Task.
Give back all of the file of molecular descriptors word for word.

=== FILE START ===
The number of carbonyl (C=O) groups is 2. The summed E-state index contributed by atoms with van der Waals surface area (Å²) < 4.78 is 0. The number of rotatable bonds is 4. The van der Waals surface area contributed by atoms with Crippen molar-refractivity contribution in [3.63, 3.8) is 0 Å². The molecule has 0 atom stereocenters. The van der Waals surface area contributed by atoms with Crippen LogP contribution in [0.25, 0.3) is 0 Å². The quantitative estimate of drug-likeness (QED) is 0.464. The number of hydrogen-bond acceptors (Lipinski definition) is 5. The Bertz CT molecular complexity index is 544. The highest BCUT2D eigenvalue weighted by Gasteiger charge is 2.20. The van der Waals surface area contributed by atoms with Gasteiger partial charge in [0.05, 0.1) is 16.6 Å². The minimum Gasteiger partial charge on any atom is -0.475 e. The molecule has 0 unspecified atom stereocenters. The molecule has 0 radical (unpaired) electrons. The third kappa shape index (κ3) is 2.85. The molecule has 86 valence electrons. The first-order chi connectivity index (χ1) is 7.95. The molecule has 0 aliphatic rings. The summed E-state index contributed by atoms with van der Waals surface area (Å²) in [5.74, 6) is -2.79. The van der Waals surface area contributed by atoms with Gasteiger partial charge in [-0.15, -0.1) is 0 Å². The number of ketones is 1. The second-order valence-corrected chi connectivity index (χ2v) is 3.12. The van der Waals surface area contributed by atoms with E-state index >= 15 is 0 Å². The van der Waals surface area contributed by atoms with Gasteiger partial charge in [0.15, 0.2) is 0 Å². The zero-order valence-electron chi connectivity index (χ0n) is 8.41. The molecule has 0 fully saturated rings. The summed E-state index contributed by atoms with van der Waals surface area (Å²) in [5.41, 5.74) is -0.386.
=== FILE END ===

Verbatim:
The number of carbonyl (C=O) groups is 2. The summed E-state index contributed by atoms with van der Waals surface area (Å²) < 4.78 is 0. The number of rotatable bonds is 4. The van der Waals surface area contributed by atoms with Crippen molar-refractivity contribution in [3.63, 3.8) is 0 Å². The molecule has 0 atom stereocenters. The van der Waals surface area contributed by atoms with Crippen LogP contribution in [0.25, 0.3) is 0 Å². The quantitative estimate of drug-likeness (QED) is 0.464. The number of hydrogen-bond acceptors (Lipinski definition) is 5. The Bertz CT molecular complexity index is 544. The highest BCUT2D eigenvalue weighted by Gasteiger charge is 2.20. The van der Waals surface area contributed by atoms with Gasteiger partial charge in [0.05, 0.1) is 16.6 Å². The minimum Gasteiger partial charge on any atom is -0.475 e. The molecule has 0 unspecified atom stereocenters. The molecule has 0 radical (unpaired) electrons. The third kappa shape index (κ3) is 2.85. The molecule has 86 valence electrons. The first-order chi connectivity index (χ1) is 7.95. The molecule has 0 aliphatic rings. The summed E-state index contributed by atoms with van der Waals surface area (Å²) in [5.74, 6) is -2.79. The van der Waals surface area contributed by atoms with Gasteiger partial charge in [-0.15, -0.1) is 0 Å². The number of ketones is 1. The second-order valence-corrected chi connectivity index (χ2v) is 3.12. The van der Waals surface area contributed by atoms with E-state index >= 15 is 0 Å². The van der Waals surface area contributed by atoms with Gasteiger partial charge in [0.15, 0.2) is 0 Å². The zero-order valence-electron chi connectivity index (χ0n) is 8.41. The molecule has 0 fully saturated rings. The summed E-state index contributed by atoms with van der Waals surface area (Å²) in [5.41, 5.74) is -0.386.